News happening around Little Rock Air Force Base


Little Rock AFB welcomes “Pilot for a Day”

A pilot and helps zip up a jacket for a young boy

U.S. Air Force Maj. Kenny Jubb, 714th Training Squadron assistant director of operations, helps Caden Cabajal, 714th TRS pilot for a day, put his flight suit jacket on at Little Rock Air Force Base, Arkansas, Feb. 26, 2019. Caden was able to tour a C-130J and receive a lesson in firefighting. (U.S. Air Force photo by Senior Airman Rhett Isbell)

A young boy looks down at his name patch on his new flight suit

Caden Carbajal, 714th Training Squadron pilot for a day, looks at his new name tag on Little Rock Air Force Base, Arkansas, Feb. 26, 2019. The 15-year-old was a member of the Pilot for a Day program for the base. (U.S. Air Force photo by Senior Airman Rhett Isbell)

a father pushed his son in a stroller to a C-130J on the flight line

Caden Carbajal, 714th Training Squadron pilot for a day, is escorted to see a C-130J on Little Rock Air Force Base, Arkansas, Feb. 26, 2019. The C-130J was outfitted with Caden’s name to show that it was his aircraft. (U.S. Air Force photo by Senior Airman Rhett Isbell)

A mother and her two sons pose for a photo on the flight line in front of a C-130J airplane.

Caden Carbajal, 714th Training Squadron pilot for a day, Eli Carbajal, Caden’s brother, and Amanda Carbajal, Caden’s mother, stand in front of the C-130J with Caden’s name on it at Little Rock Air Force Base, Arkansas, Feb. 26, 2019. Caden also received a flight suit and flight jacket when he was welcomed to the base. (U.S. Air Force photo by Senior Airman Rhett Isbell)

A young boys hold a fire hose while it sprays water

Caden Cabajal, 714th Training Squadron pilot for a day, sprays a simulated fire at Little Rock Air Force Base, Arkansas, Feb. 26, 2019. Caden was shown different firefighting equipment, as well as how quickly firefighting Airmen are capable of donning their gear. (U.S. Air Force photo by Senior Airman Rhett Isbell)


What do you want to do when you grow up? It is a common question children are asked. Sadly, some children don’t get a chance to fulfill those dreams because of circumstances out of their control. The Pilot for a Day program helps to make some of those dreams come true. Caden Carbajal visited the flight line of Little Rock Air Force Base, Arkansas, Feb. 26, 2019, with the surprising news that he’d be part of the program.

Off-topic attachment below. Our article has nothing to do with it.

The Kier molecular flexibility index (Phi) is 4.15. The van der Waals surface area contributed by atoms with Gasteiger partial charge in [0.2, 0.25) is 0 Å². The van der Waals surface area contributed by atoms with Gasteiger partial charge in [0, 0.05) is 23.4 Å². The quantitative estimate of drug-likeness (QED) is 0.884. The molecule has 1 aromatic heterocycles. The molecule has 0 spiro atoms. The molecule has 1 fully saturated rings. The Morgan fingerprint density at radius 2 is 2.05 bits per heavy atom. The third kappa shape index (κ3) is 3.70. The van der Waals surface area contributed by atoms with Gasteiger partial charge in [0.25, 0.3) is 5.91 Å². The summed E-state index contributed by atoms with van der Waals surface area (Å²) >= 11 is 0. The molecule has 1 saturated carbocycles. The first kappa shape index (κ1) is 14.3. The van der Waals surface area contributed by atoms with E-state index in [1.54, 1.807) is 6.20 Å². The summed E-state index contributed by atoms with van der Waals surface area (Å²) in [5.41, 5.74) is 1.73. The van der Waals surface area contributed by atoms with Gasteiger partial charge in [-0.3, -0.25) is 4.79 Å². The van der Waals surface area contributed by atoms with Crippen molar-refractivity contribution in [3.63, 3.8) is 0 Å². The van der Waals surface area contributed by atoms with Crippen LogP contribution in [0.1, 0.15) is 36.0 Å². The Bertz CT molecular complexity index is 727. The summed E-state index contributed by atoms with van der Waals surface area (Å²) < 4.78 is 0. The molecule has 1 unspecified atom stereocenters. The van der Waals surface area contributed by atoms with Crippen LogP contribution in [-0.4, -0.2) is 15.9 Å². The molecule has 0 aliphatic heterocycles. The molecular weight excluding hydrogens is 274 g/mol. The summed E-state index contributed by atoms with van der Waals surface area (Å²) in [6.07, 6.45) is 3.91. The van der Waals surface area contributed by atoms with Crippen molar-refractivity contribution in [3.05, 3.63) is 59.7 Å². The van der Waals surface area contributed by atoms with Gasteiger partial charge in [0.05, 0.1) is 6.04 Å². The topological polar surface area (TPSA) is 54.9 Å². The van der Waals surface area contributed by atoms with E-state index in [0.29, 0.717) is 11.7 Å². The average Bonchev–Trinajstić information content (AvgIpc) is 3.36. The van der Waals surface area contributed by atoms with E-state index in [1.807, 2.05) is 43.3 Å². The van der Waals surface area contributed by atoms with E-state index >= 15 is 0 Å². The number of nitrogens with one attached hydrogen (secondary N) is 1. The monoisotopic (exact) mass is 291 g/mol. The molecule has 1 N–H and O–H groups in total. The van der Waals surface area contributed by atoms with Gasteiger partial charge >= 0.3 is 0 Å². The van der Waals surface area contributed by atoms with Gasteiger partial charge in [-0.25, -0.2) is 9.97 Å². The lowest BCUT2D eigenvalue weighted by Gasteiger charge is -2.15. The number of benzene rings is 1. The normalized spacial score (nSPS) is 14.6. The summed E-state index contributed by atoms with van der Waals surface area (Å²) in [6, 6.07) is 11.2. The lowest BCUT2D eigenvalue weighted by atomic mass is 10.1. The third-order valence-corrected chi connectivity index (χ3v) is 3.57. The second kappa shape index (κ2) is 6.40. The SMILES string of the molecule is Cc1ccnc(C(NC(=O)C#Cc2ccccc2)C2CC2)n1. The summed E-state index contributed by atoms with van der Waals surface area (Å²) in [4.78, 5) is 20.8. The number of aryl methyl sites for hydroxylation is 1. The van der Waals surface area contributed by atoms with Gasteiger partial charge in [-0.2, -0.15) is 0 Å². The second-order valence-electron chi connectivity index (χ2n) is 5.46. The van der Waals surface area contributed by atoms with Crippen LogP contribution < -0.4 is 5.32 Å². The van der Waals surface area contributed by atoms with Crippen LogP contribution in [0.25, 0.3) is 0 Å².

The Pilot for a Day program aims to foster a professional relationship with the local community by giving children receiving long-term medical care an immersive trip into numerous squadrons on base.

The 714th TRS gave Caden, who was born with a rare kidney disease, his very own flight suit and flight jacket along with patches to show his new place in the squadron, before an exclusive tour of some of the different units around base and a C-130J with his name on it.

“It’s a humbling experience to get to know Caden,” said U.S. Air Force Maj. Kenny Jubb, 714th TRS assistant director of operations. “Everyone that assisted with the tour was very eager to help out.”

Caden interacted with Airmen from around the base as they showed him their work spaces and the different job aspects they enjoy. He was able to see the aircraft control tower, a C-130J, explosive ordinance disposal, the fire station, and to try on a pilot’s helmet and night vision goggles, among other things.

“You could see the smile on his face when he got to do the different activities,” Jubb said. “I think he really liked going onto the plane and seeing his name on it. He also got to play with the robots at EOD. The EOD guys were really impressed with how skillful he was at controlling them.”

Touring the base with Caden were his mom and brother Eli who were able to experience the day’s events with him.

“He really liked the tour,” said Amanda Carbajal, Caden’s mother. “I like to see him experience special things and just have a good time and take his mind off things. He'll tell everybody, especially when he goes to school and tells his friends.”

Jubb was unsure if Caden would be able to finish out the day’s activities, due to his health concerns, but he made it through the long day.

“He was a bit tired in the morning and wasn’t feeling 100 percent, but as the day went on he really warmed up,” Jubb said. “It was nice to see him with a smile on his face. The fact that we could put that smile on his face and make him a pilot for a day was awesome.”


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